There are few universally shared experiences these days. The ability to indulge our varied interests makes points of intersection increasingly rare. One of the few exceptions is layoffs. Whether you have direct experience with the swinging axe or just near misses, we are all familiar with the type of “right-sizing” recently announced at Dow in mid-Michigan.
Layoffs are never pleasant. Some are reasonable (sales are down, costs are up, something has to give). Some are anything but reasonable (the CEO pooped his pants and the company needs to create a distraction, stockholders want to build indoor pools at their beach houses, somebody said we might save tens of dollars if we move the whole works to Uzbekistan). I’m not ready to judge the Dow layoffs. (Oh, I will most definitely judge; I’m just not ready.)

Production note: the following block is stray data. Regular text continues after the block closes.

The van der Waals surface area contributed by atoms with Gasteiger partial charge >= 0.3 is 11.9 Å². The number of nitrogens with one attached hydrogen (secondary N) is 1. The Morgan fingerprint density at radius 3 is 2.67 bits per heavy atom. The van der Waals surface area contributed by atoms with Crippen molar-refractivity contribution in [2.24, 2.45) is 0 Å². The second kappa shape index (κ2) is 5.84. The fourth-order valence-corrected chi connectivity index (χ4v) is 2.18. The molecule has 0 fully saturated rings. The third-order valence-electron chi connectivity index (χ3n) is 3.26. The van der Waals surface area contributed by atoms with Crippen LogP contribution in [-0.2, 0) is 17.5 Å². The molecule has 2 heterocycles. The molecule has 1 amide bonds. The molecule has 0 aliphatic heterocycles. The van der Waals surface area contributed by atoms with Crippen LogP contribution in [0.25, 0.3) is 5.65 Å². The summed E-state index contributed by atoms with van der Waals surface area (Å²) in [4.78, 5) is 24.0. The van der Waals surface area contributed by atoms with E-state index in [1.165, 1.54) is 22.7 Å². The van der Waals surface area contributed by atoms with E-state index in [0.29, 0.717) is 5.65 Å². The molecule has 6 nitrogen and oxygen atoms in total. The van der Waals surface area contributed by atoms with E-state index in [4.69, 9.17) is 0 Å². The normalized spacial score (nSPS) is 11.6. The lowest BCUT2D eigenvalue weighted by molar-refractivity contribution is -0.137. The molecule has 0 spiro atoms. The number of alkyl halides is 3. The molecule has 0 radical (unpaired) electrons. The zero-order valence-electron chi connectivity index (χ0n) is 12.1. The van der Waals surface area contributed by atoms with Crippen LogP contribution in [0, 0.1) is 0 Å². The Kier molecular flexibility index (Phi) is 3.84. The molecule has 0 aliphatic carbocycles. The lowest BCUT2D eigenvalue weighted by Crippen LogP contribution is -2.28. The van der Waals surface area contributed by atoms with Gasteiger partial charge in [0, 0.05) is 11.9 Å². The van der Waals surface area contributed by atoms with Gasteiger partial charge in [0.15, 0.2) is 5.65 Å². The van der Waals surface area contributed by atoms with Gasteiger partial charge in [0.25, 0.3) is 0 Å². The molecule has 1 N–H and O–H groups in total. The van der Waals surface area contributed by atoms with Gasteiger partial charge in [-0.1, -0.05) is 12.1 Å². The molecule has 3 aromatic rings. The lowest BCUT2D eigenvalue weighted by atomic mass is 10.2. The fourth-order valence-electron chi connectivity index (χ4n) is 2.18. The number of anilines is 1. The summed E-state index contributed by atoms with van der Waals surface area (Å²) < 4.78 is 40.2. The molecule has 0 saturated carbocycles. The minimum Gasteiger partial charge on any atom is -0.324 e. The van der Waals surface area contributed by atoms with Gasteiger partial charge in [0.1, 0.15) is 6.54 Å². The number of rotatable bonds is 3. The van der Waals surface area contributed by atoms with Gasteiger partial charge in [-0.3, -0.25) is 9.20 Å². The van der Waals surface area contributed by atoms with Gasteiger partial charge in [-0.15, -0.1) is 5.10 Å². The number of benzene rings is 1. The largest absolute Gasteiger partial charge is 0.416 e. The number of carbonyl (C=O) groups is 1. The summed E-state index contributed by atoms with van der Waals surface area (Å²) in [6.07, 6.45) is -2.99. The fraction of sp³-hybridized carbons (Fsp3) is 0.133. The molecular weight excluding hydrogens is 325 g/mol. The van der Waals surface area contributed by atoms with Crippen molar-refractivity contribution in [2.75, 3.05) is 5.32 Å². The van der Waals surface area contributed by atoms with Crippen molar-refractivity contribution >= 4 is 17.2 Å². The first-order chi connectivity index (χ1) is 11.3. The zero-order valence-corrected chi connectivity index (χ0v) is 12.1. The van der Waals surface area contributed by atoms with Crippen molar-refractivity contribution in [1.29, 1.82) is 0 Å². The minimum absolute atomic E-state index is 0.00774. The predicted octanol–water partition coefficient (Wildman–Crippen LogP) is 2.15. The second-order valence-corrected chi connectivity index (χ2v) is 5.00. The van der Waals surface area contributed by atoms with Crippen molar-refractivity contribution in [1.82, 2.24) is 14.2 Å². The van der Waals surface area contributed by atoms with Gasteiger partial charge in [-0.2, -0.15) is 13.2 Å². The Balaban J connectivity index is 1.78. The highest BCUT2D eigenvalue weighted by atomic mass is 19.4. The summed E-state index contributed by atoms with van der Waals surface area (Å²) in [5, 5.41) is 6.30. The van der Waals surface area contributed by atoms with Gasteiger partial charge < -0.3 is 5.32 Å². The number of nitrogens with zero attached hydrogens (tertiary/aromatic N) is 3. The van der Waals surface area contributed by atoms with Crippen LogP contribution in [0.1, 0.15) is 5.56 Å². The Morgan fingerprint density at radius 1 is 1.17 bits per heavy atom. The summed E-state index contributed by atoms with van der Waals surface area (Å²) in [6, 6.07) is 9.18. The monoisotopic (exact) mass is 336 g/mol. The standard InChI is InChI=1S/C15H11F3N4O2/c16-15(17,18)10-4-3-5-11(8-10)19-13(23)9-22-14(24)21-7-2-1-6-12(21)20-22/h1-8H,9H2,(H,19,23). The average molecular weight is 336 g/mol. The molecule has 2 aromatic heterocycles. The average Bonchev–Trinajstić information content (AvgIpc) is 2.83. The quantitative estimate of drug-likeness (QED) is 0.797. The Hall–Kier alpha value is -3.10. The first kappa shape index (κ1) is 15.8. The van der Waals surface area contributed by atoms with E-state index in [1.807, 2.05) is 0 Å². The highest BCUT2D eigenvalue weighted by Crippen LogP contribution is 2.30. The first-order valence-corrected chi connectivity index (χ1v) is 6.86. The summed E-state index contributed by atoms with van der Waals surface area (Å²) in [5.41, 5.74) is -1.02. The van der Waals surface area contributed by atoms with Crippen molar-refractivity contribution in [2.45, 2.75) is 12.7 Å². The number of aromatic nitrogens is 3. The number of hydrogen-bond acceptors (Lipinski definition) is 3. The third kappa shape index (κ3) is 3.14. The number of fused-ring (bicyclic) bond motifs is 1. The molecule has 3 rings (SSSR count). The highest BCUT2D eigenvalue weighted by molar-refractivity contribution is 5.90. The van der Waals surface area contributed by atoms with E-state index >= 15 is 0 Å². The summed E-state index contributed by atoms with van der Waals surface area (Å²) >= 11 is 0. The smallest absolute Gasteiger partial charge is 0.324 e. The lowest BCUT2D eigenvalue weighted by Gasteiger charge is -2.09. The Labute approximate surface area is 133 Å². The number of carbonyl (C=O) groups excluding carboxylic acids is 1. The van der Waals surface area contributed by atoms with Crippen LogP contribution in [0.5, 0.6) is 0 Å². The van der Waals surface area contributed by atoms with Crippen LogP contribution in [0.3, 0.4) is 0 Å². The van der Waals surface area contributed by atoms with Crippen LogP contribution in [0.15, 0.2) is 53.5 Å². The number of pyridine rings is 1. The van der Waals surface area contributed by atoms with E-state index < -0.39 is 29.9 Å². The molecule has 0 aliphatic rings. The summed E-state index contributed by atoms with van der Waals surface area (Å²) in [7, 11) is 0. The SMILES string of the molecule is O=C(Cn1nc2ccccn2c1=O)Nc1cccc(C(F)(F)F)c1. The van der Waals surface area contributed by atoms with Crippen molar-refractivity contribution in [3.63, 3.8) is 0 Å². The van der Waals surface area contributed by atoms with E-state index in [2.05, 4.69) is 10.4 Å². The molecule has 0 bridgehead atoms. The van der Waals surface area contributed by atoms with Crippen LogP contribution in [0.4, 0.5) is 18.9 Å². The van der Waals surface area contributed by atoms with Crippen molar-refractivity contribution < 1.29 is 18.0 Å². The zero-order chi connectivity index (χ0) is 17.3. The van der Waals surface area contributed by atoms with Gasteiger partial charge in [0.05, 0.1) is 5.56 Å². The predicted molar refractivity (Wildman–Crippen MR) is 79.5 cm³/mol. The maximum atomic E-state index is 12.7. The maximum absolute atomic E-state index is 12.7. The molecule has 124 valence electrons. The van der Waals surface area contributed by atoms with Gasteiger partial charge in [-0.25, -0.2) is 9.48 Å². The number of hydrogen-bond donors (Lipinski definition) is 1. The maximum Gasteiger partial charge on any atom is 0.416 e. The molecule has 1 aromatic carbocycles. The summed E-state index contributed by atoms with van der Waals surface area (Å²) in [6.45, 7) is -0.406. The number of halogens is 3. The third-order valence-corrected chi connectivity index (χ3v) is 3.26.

What I am ready to do is propose a challenge: I would like somebody to quantify the psychological cost of things like layoffs at Dow, Flint’s water crisis, and our lousy infrastructure. We hear all the time from economists about the positive effects of companies streamlining. What about the negative effects?
My unit of measurement would be a gut-punch. A gut-punch by itself is not inherently bad. It might wake you up — make you take stock and plan ahead. But continuous gut-punches wear people down and make us desperate: You’re laid-off your good-paying job. Ooof. You retrain, get a new job, and someone else is laid off, leaving you with five times the responsibility but at the same pay. Ooof. You work hard, develop new efficiencies, but then you’re laid-off. Ooof.
So what’s the collective number of gut-punches that tip the scales toward desperation? If we knew that, maybe we could avoid the recklessness of having Donald Trump as a viable candidate for President. Ooof.